Patricia’s Tiny House

One of my keen interests in design or architecture is the forms of the mid-century. Modern design lends itself to so many variations that an inexhaustible supply of ideas becomes available. Furthermore, modern design is not only in the realm of commercial and typical residential building, but also in terms of the tiny house movement. In an effort to spur creativity in this realm, I have developed the notion of creating some architectural motifs and patterns whose usefulness brings on new concepts.

These architectural details fall into the American version of modernism with sculpted cement blocks and forms, zigzag roofs and other sorts of applied decorations. Organic architecture will also be considered in formulating designs.

"Lincoln Center by Matthew Bisanz" by Matthew G. Bisanz
“Lincoln Center by Matthew Bisanz” by Matthew G. Bisanz

Arizona State University Library in Tempe in the 1960s
Arizona State University Library in Tempe in the 1960s

Gammage Auditorium in Tempe, Arizona, Designed by Frank Lloyd Wright 1962-64
Gammage Auditorium in Tempe, Arizona, Designed by Frank Lloyd Wright 1962-64


The form I developed for Patricia’s Tiny House is a sculpted modern arch. The arches are mainly applied decoration, except the yellow arches support the roof over the patio and entrance to the house. Also included and in contrast to the arches are rectangular forms on the roof with glass panels on either end. These mimic the frequent zigzag pattern in overhangs, roofs and porches  seen in many American mid-century modern buildings, especially small, commercial structures or on schools and hospitals.


Front of Patricia’s Tiny House.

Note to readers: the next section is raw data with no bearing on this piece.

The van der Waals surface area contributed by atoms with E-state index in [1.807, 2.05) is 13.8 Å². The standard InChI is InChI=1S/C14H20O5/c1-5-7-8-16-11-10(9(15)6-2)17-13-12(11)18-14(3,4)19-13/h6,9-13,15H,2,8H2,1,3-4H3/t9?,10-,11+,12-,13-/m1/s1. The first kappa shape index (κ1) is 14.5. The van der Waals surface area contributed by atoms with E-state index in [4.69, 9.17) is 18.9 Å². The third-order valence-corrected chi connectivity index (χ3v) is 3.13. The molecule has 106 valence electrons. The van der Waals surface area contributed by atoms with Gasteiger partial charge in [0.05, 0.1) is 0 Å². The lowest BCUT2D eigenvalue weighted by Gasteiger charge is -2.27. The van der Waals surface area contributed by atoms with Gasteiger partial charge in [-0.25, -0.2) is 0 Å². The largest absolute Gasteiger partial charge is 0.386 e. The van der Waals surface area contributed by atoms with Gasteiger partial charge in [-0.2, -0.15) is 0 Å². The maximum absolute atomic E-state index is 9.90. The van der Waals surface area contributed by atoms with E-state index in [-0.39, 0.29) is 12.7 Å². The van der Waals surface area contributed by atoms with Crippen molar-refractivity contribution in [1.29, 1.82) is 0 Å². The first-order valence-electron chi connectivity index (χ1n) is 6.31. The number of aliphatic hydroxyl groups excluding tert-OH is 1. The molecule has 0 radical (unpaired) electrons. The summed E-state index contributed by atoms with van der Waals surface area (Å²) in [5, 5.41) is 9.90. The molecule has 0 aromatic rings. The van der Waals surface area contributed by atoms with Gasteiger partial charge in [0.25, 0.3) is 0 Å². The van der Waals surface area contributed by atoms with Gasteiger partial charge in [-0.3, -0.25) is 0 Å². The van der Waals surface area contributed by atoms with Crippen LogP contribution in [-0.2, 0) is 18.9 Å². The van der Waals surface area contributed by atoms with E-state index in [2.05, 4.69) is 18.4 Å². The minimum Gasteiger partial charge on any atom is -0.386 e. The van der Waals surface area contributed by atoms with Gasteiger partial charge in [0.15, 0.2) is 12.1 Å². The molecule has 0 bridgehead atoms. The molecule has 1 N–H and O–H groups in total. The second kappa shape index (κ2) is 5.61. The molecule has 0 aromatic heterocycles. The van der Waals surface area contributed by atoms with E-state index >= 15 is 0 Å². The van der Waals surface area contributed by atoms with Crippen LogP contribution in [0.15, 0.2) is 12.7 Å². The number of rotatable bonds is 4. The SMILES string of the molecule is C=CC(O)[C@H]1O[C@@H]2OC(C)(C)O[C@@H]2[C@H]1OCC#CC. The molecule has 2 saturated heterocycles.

The entrance is to the right, off the patio. Looking through the two large glass panels framed by arches, the living area and kitchen are on the right, while we see a study area in the middle. The bedroom and bathroom are covered by the filled in arch on the left.


View of front from a slight angle.


Another view of the front at a higher sight line.


At this angle we are able to see the patio and entrance.


Showing the patio and entrance head on.


At an angle that, along with the patio, shows the back of building.


The back of the building where we see the multiple arches framing the half-circle, clerestory windows. The rounded forms which push upward are resolved by the triangular shapes on the roof.


A more graphic, drawn image of the arches that surround the tiny house.


The Arches.


The side of the house opposite the patio.


Coming back around to the front.


A closer view of the front.


Peeking through one of the large windows and looking at the living area with the kitchen in the distance.


The kitchen area with large frig, washer/dryer, cook top, and convection oven.


Looking at the living area from the kitchen with the entrance on the left.


The living area, as well as a space for study.


From the kitchen area, we look into the study and bedroom area. The door on the right is to the bathroom.


Inside the bathroom, showing the vanity and toilet.


Toilet, shower in the bathroom. Behind is the door to the rest of the tiny house.


Simple floor plan of the tiny house showing the basic dimensions. Patricia’s Tiny House is 387 interior sq. ft.

As one can see, the introduction of a couple of architectural elements can give a basis for the overall design, in this case, arches and triangular forms. I find the arches extremely pleasing and thought-provoking, which will start many variations for future proposals. Hopefully, since so many things spring to mind, that the use of various mid-century modern motifs and details won’t begin to bore the reader. However, I have already thought of several buildings using the inspiration of the major features of Patricia’s Tiny House.

Until then…





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